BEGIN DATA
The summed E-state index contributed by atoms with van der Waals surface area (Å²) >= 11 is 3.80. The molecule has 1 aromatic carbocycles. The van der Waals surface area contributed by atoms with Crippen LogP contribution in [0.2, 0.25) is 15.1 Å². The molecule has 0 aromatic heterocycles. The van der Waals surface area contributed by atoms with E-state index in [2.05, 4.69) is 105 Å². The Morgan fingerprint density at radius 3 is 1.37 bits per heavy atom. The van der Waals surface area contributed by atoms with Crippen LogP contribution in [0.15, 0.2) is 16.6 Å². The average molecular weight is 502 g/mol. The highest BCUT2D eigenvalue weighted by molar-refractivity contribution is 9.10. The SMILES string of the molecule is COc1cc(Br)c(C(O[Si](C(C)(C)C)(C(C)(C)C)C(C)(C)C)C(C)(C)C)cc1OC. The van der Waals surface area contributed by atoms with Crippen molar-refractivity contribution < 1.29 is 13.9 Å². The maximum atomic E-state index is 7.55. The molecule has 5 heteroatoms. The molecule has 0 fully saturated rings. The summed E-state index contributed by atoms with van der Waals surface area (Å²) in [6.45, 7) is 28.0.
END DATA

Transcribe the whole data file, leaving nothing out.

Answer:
The summed E-state index contributed by atoms with van der Waals surface area (Å²) >= 11 is 3.80. The molecule has 1 aromatic carbocycles. The van der Waals surface area contributed by atoms with Crippen LogP contribution in [0.2, 0.25) is 15.1 Å². The molecule has 0 aromatic heterocycles. The van der Waals surface area contributed by atoms with E-state index in [2.05, 4.69) is 105 Å². The Morgan fingerprint density at radius 3 is 1.37 bits per heavy atom. The van der Waals surface area contributed by atoms with Crippen LogP contribution in [0.15, 0.2) is 16.6 Å². The average molecular weight is 502 g/mol. The highest BCUT2D eigenvalue weighted by molar-refractivity contribution is 9.10. The SMILES string of the molecule is COc1cc(Br)c(C(O[Si](C(C)(C)C)(C(C)(C)C)C(C)(C)C)C(C)(C)C)cc1OC. The van der Waals surface area contributed by atoms with Crippen molar-refractivity contribution < 1.29 is 13.9 Å². The maximum atomic E-state index is 7.55. The molecule has 5 heteroatoms. The molecule has 0 fully saturated rings. The summed E-state index contributed by atoms with van der Waals surface area (Å²) in [6.45, 7) is 28.0.